from The Spring Flowers Own: “This unfinished business of my / childhood”

This unfinished business of my
this emerald lake
from my journey’s other
haunts hierarchies of heavens
a palm forest
fell overnight
to make room for an unwanted
ever since
fevers and swellings
turn me into a river
the streets were steep
winds were running ahead
of ships . . .
There was indeed the death of birds
the moon had passed away.

The morning after his death
pursuing him beyond his bitter end
his mother came to
his grave:
she removed his bones out of
their pattern
and ditched them into mud:
women came at night
and claimed Rimbaud their own
that night there was much
thunder it was awesome
Laurels and lilacs
bloom around my head
because I stood up to the sun
You see the Colorado River runs
between flowered banks
I repeat my journeys to seek the
happiness that overcame
your absence
I was happy not to love you anymore
until the sunset reached
the East
and broke my raft apart
there were other rivers underground
covered with dead flowers
it was cold it was cold yes it was
Under a combination of pain
and machine-gun fire
flowers disappeared
they are in the same
state of non-being
as Emily Dickinson
We the dead have conversation
in our gardens
about our lack of
The gardener is planting
blue and white
some angel moved in with me
to flee the cold
temperature on earth are
but we wear upon us some
immovable frost
everyone carries his dying as
a growing shadow.
I left the morning paper
by the coffee cup
the heat was 85 like the
and I went to the window to find
that flowers had bloomed overnight
to replace the bodies
felled in the war
the enemy had come with fire
and ruse
to stamp the names of the dead
in the gardens of Yohmor
It is not because spring
is too beautiful
that we’ll not write what
happens in the dark.
A butterfly came to die
between two stones
at the foot of the Mountain
the mountain shed shadows
over it
to cover the secret of



Comment form:

*Max text - 500. Manual moderation.

Similar Poems:

The Test of Fantasy by Joanne Kyger
Joanne Kyger

It unfolds and ripples like a banner, downward. All the stories
come folding out. The smells and flowers begin to come back, as
the tapestry is brightly colored and brocaded. Rabbits and violets.

Who asked you to come over? She got her foot in the door and
would not remove it, elbowing and talking swiftly. Gas leak?
that sounds like a very existential position; perhaps you had
better check with the landlord.
Read Poem

from The Manifestations of the Voyage by Etel Adnan
Etel Adnan
my house’s stairway is seized with vertigo. Matter having forsaken its laws, we land in hell, ascending to heaven.
Read Poem

from The Spring Flowers Own: “The morning after / my death” by Etel Adnan
Etel Adnan
The morning after my death we will sit in cafés but I will not be there
Read Poem

Perspectives by R. S. Thomas
R. S. Thomas

Beasts rearing from green slime—
an illiterate country, unable to read
its own name. Stones moved into position
on the hills’ sides; snakes laid their eggs
in their cold shadow. The earth suffered
the sky’s shrapnel, bled yellow
into the enraged sea. At night heavily
Read Poem

Autobiography: New York by Charles Reznikoff
Charles Reznikoff

It is not to be bought for a penny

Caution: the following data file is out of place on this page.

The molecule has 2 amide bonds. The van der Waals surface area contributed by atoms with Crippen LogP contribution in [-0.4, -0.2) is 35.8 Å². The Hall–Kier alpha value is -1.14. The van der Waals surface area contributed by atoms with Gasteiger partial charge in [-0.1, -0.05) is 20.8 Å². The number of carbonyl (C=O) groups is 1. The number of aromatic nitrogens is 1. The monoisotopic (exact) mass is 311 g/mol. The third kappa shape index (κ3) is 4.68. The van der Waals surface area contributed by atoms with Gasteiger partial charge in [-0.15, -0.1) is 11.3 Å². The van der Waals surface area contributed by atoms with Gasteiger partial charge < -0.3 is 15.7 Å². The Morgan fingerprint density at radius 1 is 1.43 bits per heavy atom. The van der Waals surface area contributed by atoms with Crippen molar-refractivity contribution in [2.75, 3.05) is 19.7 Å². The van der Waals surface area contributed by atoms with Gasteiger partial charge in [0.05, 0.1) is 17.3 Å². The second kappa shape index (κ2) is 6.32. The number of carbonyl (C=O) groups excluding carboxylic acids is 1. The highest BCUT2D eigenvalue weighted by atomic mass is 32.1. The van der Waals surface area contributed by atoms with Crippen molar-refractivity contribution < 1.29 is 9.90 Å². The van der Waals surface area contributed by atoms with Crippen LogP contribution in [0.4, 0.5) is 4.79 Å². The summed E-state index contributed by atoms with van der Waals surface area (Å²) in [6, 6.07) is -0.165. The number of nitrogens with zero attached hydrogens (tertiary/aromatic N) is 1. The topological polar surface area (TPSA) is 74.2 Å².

in the candy store, nor picked
from the bushes in the park. It may be found, perhaps,
in the ashes on the distant lots,
among the rusting cans and Jimpson weeds.
If you wish to eat fish freely,
cucumbers and melons,
Read Poem

Itinerary by James McMichael
James McMichael
The farmhouses north of Driggs,
silos for miles along the road saying
BUTLER or SIOUX. The light saying
rain coming on, the wind not up yet,
animals waiting as the front hits
everything on the high fiats, hailstones
bouncing like rabbits under the sage.
Nothing running off. Creeks clear.
Read Poem

The Rime of the Ancient Mariner (text of 1834) by Samuel Taylor Coleridge
Samuel Taylor Coleridge

How a Ship having passed the Line was driven by storms to the cold Country towards the South Pole; and how from thence she made her course to the tropical Latitude of the Great Pacific Ocean; and of the strange things that befell; and in what manner the Ancyent Marinere came back to his own Country. PART I
It is an ancient Mariner,
And he stoppeth one of three.
'By thy long grey beard and glittering eye,
Read Poem

A Vision of Poesy by Henry Timrod
Henry Timrod

In a far country, and a distant age,
Ere sprites and fays had bade farewell to earth,
A boy was born of humble parentage;
The stars that shone upon his lonely birth
Did seem to promise sovereignty and fame—
Yet no tradition hath preserved his name.

’T is said that on the night when he was born,
A beauteous shape swept slowly through the room;
Its eyes broke on the infant like a morn,
And his cheek brightened like a rose in bloom;
Read Poem

Heart’s Needle by W. D. Snodgrass
W. D. Snodgrass
For Cynthia

When he would not return to fine garments and good food, to his houses and his people, Loingseachan told him, “Your father is dead.” “I’m sorry to hear it,” he said. “Your mother is dead,” said the lad. “All pity for me has gone out of the world.” “Your sister, too, is dead.” “The mild sun rests on every ditch,” he said; “a sister loves even though not loved.” “Suibhne, your daughter is dead.” “And an only daughter is the needle of the heart.” “And Suibhne, your little boy, who used to call you “Daddy”—he is dead.” “Aye,” said Suibhne, “that’s the drop that brings a man to the ground.”
He fell out of the yew tree; Loingseachan closed his arms around him and placed him in manacles.—AFTER THE MIDDLE-IRISH ROMANCE, THE MADNESS OF SUIBHNE
Read Poem